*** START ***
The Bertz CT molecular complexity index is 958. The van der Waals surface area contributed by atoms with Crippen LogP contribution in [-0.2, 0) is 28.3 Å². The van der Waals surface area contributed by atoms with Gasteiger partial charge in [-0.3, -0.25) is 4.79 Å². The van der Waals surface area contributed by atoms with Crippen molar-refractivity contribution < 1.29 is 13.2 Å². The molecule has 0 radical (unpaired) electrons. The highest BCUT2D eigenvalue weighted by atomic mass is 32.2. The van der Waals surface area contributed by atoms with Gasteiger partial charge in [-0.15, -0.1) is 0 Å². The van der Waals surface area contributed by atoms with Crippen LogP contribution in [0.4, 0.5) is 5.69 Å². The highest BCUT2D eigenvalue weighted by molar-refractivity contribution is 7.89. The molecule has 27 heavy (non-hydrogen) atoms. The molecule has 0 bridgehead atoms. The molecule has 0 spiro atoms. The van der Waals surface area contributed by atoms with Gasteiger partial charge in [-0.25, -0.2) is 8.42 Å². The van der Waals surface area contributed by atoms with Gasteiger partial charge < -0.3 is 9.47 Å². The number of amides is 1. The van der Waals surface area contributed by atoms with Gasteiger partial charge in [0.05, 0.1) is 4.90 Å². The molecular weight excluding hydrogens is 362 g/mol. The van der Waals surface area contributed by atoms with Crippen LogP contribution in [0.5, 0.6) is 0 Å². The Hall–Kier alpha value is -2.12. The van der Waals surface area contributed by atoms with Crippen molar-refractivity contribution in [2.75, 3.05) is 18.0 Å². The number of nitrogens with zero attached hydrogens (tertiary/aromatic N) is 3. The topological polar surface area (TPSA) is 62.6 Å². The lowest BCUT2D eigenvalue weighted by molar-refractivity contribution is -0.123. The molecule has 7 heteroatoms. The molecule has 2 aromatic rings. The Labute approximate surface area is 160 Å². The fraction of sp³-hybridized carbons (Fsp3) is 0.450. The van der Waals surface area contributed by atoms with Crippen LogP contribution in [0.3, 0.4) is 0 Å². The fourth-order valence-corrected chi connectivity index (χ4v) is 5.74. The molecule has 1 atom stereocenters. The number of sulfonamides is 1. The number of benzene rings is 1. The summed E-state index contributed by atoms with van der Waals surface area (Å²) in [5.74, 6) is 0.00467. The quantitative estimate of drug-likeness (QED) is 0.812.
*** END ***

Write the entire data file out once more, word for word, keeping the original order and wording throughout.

The Bertz CT molecular complexity index is 958. The van der Waals surface area contributed by atoms with Crippen LogP contribution in [-0.2, 0) is 28.3 Å². The van der Waals surface area contributed by atoms with Gasteiger partial charge in [-0.3, -0.25) is 4.79 Å². The van der Waals surface area contributed by atoms with Crippen molar-refractivity contribution < 1.29 is 13.2 Å². The molecule has 0 radical (unpaired) electrons. The highest BCUT2D eigenvalue weighted by atomic mass is 32.2. The van der Waals surface area contributed by atoms with Gasteiger partial charge in [-0.15, -0.1) is 0 Å². The van der Waals surface area contributed by atoms with Crippen LogP contribution in [0.4, 0.5) is 5.69 Å². The highest BCUT2D eigenvalue weighted by molar-refractivity contribution is 7.89. The molecule has 27 heavy (non-hydrogen) atoms. The molecule has 0 bridgehead atoms. The molecule has 0 spiro atoms. The van der Waals surface area contributed by atoms with Gasteiger partial charge in [-0.25, -0.2) is 8.42 Å². The van der Waals surface area contributed by atoms with Gasteiger partial charge < -0.3 is 9.47 Å². The number of amides is 1. The van der Waals surface area contributed by atoms with Gasteiger partial charge in [0.05, 0.1) is 4.90 Å². The molecular weight excluding hydrogens is 362 g/mol. The van der Waals surface area contributed by atoms with Crippen LogP contribution in [0.5, 0.6) is 0 Å². The Hall–Kier alpha value is -2.12. The van der Waals surface area contributed by atoms with Crippen molar-refractivity contribution in [2.75, 3.05) is 18.0 Å². The number of nitrogens with zero attached hydrogens (tertiary/aromatic N) is 3. The topological polar surface area (TPSA) is 62.6 Å². The lowest BCUT2D eigenvalue weighted by molar-refractivity contribution is -0.123. The molecule has 7 heteroatoms. The molecule has 2 aromatic rings. The Labute approximate surface area is 160 Å². The fraction of sp³-hybridized carbons (Fsp3) is 0.450. The van der Waals surface area contributed by atoms with Crippen LogP contribution in [0.3, 0.4) is 0 Å². The fourth-order valence-corrected chi connectivity index (χ4v) is 5.74. The molecule has 1 atom stereocenters. The number of sulfonamides is 1. The number of benzene rings is 1. The summed E-state index contributed by atoms with van der Waals surface area (Å²) in [5.74, 6) is 0.00467. The quantitative estimate of drug-likeness (QED) is 0.812.